As soon as it is comfortable, your Therapist will start your rehabilitation aiming at regaining full active range of motion of the ankle.
Phase 3: Restore Muscle Strength
Your calf, ankle and foot muscles will require strengthening to recover from the injury and prevent future episodes. It is important to regain normal muscle strength to provide normal dynamic ankle control and function. Your strength and power should be gradually progressed from non-weight bear to partial and then full weight bear and resistance loaded exercises. You may also require strengthening for your other leg, gluteal and lower core muscles depending on your assessment findings. Your therapist will guide you.
Phase 4: Restore High Speed, Power, Proprioception and Agility
Most cases of anterior ankle impingement occur during high speed activities, which place enormous forces on your ankle and adjacent structures. Balance and proprioception (the sense of the relative position of neighbouring parts of the body) are required to ensure a full recovery and also to prevent re-injury.
Phase 5: Return to Normal Daily Function and Sport
Once you are able to return to normal daily function eg walking, stairs and squatting, your Therapist will address your specific needs. If you play sport, you may require specific sport-specific exercises and a progressed training regime to enable a safe and injury-free return to your chosen sport. Your Therapist will discuss your goals, time frames and training schedules with you.
The perfect outcome will have you performing at full speed, power, agility and function with the added knowledge that a through rehabilitation program has minimised your chance of future injury.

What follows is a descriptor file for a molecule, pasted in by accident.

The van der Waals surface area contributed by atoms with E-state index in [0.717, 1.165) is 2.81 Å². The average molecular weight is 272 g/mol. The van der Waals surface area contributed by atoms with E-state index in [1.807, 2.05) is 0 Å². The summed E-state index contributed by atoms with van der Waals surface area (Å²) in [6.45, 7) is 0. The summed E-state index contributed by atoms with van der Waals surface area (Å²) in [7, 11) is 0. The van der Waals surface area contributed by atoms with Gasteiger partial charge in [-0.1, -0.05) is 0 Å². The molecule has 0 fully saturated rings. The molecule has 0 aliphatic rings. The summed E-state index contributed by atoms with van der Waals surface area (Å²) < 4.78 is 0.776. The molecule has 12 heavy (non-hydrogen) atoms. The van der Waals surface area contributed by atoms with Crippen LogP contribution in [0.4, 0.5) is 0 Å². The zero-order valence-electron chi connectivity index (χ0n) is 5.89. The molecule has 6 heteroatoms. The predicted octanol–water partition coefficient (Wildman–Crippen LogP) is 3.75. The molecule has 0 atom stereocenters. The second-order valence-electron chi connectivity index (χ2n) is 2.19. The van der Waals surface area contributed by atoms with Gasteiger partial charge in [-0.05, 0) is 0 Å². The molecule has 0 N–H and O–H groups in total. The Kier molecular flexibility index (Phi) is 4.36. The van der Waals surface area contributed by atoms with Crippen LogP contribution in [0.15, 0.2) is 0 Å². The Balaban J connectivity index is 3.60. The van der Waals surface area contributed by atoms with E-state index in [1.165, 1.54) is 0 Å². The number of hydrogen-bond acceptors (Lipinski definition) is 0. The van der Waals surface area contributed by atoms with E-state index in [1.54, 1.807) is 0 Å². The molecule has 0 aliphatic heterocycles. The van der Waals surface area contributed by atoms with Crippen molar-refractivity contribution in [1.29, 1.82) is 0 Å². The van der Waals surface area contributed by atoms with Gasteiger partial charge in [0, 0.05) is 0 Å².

Surgery is not common for those suffering from anterior ankle impingement. However, in persistent cases of anterior ankle impingement operative treatment may be beneficial, particularly for the high level athlete.
If a patient’s symptoms can be directly attributed to the impingement, rather than ankle arthritis, removing the prominent impinging bone spurs or soft tissue structures can help symptoms.
Surgical treatment involves removing the offending bone or soft tissue either arthroscopically or by opening up the ankle joint with an incision.
If the bone spurs are large it is often more efficient and effective to make a larger incision and open up the ankle joint and remove the bone spurs. It is important to note that surgery to remove impinging bone spurs from the front of the ankle will not typically help symptoms if the pain is due to significant ankle arthritis. In some instances surgery to remove the bone spurs can contribute to an increase in a patient’s symptoms if it allows the ankle joint to move more and the ankle joint has significant arthritis.
Other Treatment Options
Specific Interventions eg Injection
Corticosteroid injections may be useful in the initial phase of treatment if the patient is having difficulty calming the inflammation and pain in the ankle joint.
Your Therapist is highly trained in identifying whether you will require this adjunct treatment, and will often have you discuss this adjunct treatment option with a Sports Physician. If you have any concerns or have some specific questions regarding your condition, please ask your Therapist.